Eruch Tata hit the nail on the head in his Feb. 10 letter, “Help those who help themselves.” If you are earning minimum wage, you should live within your means, and the government (i.e., the taxpayers) should not be tasked with paying for the children you obviously can’t afford.
Joanne Hafter’s scenario of a married couple who could afford their children but fell on hard times is an entirely different situation (“Sometimes people simply need help,” Feb. 20).
As a nurse, I have seen too many single mothers on welfare with multiple children by as many different fathers. I have heard fathers boast of having up to 11 children by six or seven different women — obviously unable to support them. I have seen patients abusing Medicaid.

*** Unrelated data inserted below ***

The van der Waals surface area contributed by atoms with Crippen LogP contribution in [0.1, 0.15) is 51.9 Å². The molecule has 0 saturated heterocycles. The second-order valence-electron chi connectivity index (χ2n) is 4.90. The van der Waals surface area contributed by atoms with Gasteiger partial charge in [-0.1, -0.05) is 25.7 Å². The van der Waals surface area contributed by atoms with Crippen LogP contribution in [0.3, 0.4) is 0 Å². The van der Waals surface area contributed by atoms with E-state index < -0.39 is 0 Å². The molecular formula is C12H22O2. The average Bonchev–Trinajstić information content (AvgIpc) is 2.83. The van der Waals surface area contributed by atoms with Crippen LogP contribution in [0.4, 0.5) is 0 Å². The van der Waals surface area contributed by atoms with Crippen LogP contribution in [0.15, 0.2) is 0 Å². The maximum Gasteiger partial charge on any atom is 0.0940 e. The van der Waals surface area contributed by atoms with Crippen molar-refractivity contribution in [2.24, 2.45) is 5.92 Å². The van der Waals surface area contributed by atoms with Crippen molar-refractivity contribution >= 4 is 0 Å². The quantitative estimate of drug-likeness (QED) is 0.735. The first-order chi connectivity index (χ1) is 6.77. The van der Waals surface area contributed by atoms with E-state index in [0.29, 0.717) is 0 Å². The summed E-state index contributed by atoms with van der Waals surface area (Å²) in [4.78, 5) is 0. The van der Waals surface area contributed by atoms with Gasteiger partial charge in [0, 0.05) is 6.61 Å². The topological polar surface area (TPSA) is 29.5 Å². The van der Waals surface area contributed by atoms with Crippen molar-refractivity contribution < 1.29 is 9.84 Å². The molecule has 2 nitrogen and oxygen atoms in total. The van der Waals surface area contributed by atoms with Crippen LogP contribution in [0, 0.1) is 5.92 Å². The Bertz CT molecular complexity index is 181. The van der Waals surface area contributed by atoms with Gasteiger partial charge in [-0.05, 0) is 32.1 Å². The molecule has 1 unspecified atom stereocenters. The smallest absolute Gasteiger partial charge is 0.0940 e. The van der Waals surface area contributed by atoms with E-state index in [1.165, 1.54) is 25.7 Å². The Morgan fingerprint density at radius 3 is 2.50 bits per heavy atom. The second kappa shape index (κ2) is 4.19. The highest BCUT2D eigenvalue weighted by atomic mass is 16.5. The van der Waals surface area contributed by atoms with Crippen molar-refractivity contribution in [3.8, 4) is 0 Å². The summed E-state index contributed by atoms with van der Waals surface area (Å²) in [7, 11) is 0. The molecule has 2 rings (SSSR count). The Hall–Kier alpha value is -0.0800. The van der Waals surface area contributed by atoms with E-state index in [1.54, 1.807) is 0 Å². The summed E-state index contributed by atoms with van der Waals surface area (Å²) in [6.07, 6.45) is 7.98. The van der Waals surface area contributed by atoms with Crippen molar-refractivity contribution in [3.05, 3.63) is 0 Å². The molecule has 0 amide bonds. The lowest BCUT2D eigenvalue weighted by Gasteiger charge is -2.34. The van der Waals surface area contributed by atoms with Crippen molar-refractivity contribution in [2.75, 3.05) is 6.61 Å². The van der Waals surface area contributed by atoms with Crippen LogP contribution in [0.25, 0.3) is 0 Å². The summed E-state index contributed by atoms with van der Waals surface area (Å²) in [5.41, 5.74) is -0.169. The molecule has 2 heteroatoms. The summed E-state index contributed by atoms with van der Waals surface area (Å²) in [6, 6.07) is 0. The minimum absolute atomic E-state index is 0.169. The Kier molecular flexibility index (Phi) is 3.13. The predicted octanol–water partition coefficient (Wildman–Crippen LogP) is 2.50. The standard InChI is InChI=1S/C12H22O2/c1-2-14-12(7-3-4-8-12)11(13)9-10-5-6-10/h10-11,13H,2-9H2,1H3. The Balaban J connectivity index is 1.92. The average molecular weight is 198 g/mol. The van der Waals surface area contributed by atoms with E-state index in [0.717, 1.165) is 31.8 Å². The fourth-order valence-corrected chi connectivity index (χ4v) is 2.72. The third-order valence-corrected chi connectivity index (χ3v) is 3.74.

Multiply the numbers I see by the whole state — then the nation — and you begin to realize the size of this taxpayer issue.
Ms. Hafter referred to Medicare and Social Security as “government assistance.” This is not assistance. Medicare is paid for by monthly fees. Social Security is paid for by wage-earning people every month, to be collected in retirement. Plenty of us would welcome a refund to reinvest ourselves.
Medicaid is free to people with low or no income, which brings us full circle: If you can’t afford children — don’t have them.
Sandra J. York